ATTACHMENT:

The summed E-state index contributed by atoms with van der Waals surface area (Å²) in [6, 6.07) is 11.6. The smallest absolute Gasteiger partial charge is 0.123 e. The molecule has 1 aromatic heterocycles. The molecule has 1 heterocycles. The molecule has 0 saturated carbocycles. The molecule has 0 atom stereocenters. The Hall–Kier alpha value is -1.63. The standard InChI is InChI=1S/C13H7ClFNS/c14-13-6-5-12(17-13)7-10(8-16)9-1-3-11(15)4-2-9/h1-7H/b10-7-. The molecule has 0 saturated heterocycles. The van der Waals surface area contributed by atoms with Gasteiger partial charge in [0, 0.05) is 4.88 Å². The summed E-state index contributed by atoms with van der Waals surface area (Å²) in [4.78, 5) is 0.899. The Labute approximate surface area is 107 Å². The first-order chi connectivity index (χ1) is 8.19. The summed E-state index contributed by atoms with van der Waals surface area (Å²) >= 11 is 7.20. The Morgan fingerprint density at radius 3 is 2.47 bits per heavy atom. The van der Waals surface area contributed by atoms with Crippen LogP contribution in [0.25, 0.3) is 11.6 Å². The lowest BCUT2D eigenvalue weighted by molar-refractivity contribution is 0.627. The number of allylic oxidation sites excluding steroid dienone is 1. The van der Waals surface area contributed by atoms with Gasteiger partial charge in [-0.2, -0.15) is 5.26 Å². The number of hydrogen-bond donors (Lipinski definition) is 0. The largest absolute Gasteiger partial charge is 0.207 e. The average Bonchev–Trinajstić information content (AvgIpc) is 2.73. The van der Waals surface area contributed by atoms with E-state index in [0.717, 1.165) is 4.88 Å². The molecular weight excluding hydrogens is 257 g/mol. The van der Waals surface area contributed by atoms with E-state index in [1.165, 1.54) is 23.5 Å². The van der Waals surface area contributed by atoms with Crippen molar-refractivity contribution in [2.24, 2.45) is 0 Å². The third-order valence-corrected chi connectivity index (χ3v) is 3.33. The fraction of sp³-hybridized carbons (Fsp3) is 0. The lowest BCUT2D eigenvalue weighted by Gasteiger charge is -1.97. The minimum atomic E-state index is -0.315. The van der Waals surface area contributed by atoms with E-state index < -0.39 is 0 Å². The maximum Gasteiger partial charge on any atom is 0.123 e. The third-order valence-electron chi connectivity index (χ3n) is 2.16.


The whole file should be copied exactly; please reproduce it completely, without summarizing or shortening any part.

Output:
The summed E-state index contributed by atoms with van der Waals surface area (Å²) in [6, 6.07) is 11.6. The smallest absolute Gasteiger partial charge is 0.123 e. The molecule has 1 aromatic heterocycles. The molecule has 1 heterocycles. The molecule has 0 saturated carbocycles. The molecule has 0 atom stereocenters. The Hall–Kier alpha value is -1.63. The standard InChI is InChI=1S/C13H7ClFNS/c14-13-6-5-12(17-13)7-10(8-16)9-1-3-11(15)4-2-9/h1-7H/b10-7-. The molecule has 0 saturated heterocycles. The van der Waals surface area contributed by atoms with Gasteiger partial charge in [0, 0.05) is 4.88 Å². The summed E-state index contributed by atoms with van der Waals surface area (Å²) in [4.78, 5) is 0.899. The Labute approximate surface area is 107 Å². The first-order chi connectivity index (χ1) is 8.19. The summed E-state index contributed by atoms with van der Waals surface area (Å²) >= 11 is 7.20. The Morgan fingerprint density at radius 3 is 2.47 bits per heavy atom. The van der Waals surface area contributed by atoms with Crippen LogP contribution in [0.25, 0.3) is 11.6 Å². The lowest BCUT2D eigenvalue weighted by molar-refractivity contribution is 0.627. The number of allylic oxidation sites excluding steroid dienone is 1. The van der Waals surface area contributed by atoms with Gasteiger partial charge in [-0.2, -0.15) is 5.26 Å². The number of hydrogen-bond donors (Lipinski definition) is 0. The largest absolute Gasteiger partial charge is 0.207 e. The average Bonchev–Trinajstić information content (AvgIpc) is 2.73. The van der Waals surface area contributed by atoms with E-state index in [0.717, 1.165) is 4.88 Å². The molecular weight excluding hydrogens is 257 g/mol. The van der Waals surface area contributed by atoms with E-state index in [1.165, 1.54) is 23.5 Å². The van der Waals surface area contributed by atoms with Crippen molar-refractivity contribution in [2.24, 2.45) is 0 Å². The third-order valence-corrected chi connectivity index (χ3v) is 3.33. The fraction of sp³-hybridized carbons (Fsp3) is 0. The lowest BCUT2D eigenvalue weighted by Gasteiger charge is -1.97. The minimum atomic E-state index is -0.315. The van der Waals surface area contributed by atoms with E-state index < -0.39 is 0 Å². The maximum Gasteiger partial charge on any atom is 0.123 e. The third-order valence-electron chi connectivity index (χ3n) is 2.16.